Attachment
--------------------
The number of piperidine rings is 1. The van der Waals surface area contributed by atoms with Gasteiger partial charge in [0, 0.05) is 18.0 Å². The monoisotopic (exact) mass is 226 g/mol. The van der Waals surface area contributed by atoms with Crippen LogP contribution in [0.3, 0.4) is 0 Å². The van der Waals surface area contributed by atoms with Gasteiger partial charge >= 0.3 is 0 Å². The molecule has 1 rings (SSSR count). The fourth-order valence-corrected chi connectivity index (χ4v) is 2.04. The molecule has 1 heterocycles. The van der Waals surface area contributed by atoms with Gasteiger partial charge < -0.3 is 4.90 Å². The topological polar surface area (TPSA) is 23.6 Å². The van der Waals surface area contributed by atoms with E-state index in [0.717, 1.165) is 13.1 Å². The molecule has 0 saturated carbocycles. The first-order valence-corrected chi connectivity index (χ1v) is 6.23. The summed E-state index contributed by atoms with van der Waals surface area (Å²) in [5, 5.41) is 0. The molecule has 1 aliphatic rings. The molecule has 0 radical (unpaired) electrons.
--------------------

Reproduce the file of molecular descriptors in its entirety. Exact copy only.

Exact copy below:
The number of piperidine rings is 1. The van der Waals surface area contributed by atoms with Gasteiger partial charge in [0, 0.05) is 18.0 Å². The monoisotopic (exact) mass is 226 g/mol. The van der Waals surface area contributed by atoms with Crippen LogP contribution in [0.3, 0.4) is 0 Å². The van der Waals surface area contributed by atoms with Gasteiger partial charge >= 0.3 is 0 Å². The molecule has 1 rings (SSSR count). The fourth-order valence-corrected chi connectivity index (χ4v) is 2.04. The molecule has 1 heterocycles. The van der Waals surface area contributed by atoms with Gasteiger partial charge < -0.3 is 4.90 Å². The topological polar surface area (TPSA) is 23.6 Å². The van der Waals surface area contributed by atoms with E-state index in [0.717, 1.165) is 13.1 Å². The molecule has 0 saturated carbocycles. The first-order valence-corrected chi connectivity index (χ1v) is 6.23. The summed E-state index contributed by atoms with van der Waals surface area (Å²) in [5, 5.41) is 0. The molecule has 1 aliphatic rings. The molecule has 0 radical (unpaired) electrons.